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  • Writer's pictureKala Adair

Growing through rest: The beauty of a short sabbatical

My husband, Cory, and I just got back from what we're calling the "Tour of Colorado". We left town last Friday with a loose plan of what we'd do. We might come back Monday, or we might come back Tuesday. We might go to Crested Butte. We might hang out in Denver. It all depended on how we felt.


We knew that Cory would ride the Iron Horse Bicycle Classic from Durango to Silverton, and then we'd drive to Fruita for him to mountain bike. Somewhere along the way, we'd find a place where I could ride my bike too. And Cory thought maybe I could use part of the trip as a work retreat, because I love that sort of thing.


We loaded up three bikes, our gear, and my work bag and headed out. We ended up going to Durango, Silverton, Ouray, Fruita, Vail, Denver, and Colorado Springs.


We did zero work. Zero. Well... that's not exactly true. I talked about every coworking space we saw, probably way more than Cory wanted me to. At one point, I picked up a business book I'd brought. I read one chapter.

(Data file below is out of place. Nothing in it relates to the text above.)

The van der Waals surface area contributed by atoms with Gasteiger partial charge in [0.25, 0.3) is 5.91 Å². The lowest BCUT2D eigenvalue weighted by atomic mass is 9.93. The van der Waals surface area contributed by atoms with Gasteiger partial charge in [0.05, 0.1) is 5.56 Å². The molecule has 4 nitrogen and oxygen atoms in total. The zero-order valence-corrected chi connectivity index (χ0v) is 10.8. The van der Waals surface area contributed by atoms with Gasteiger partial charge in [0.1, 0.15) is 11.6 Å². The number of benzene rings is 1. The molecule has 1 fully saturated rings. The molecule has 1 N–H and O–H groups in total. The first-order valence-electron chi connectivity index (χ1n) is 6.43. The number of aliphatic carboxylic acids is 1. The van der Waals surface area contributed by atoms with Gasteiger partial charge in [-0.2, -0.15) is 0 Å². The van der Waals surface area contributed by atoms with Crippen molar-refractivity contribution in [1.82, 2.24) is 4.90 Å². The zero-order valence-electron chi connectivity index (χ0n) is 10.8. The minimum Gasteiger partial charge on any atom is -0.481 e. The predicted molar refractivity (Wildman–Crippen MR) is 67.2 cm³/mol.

And the trip was perfect. We rode bikes, and laughed, and ate lots of ice cream. (Cream Bean Berry in Durango is my all-time favorite ice cream shop. Try the triple berry crumble. It's the best.) We aired up our car tire with a bicycle pump. One night at dinner, we toasted to the ease of 25 years together, and being able to leave our kids at home. (Even though I called them every day and made them text me when they got home each night.)


We talked a lot about our good friend Mark, who died suddenly in 2022. Cory and Mark had done the Iron Horse together, as well as lots of other bicycle adventures. He'd always wanted Cory to ride the mountain bike trails in Fruita with him, but they never got the chance. Everywhere we went, we were reminded of Mark, and the legacy of kindness and competitiveness he left behind.


We came back better. Full of energy and new ideas. Ready to tackle some things we've been putting off for too long.


It all made me think about the grind of the day-to-day, the way our regular lives are full of little fires to be put out, but also structure and schedules. Sometimes it's important to step out of that, to breathe and stretch our muscle in different ways-- both figuratively and literally. We grow through rest just as much as we grow through action. In the words of Ralph Marston, "Rest when you're weary. Refresh and renew yourself, your body, your mind, your spirit. Then get back to work."



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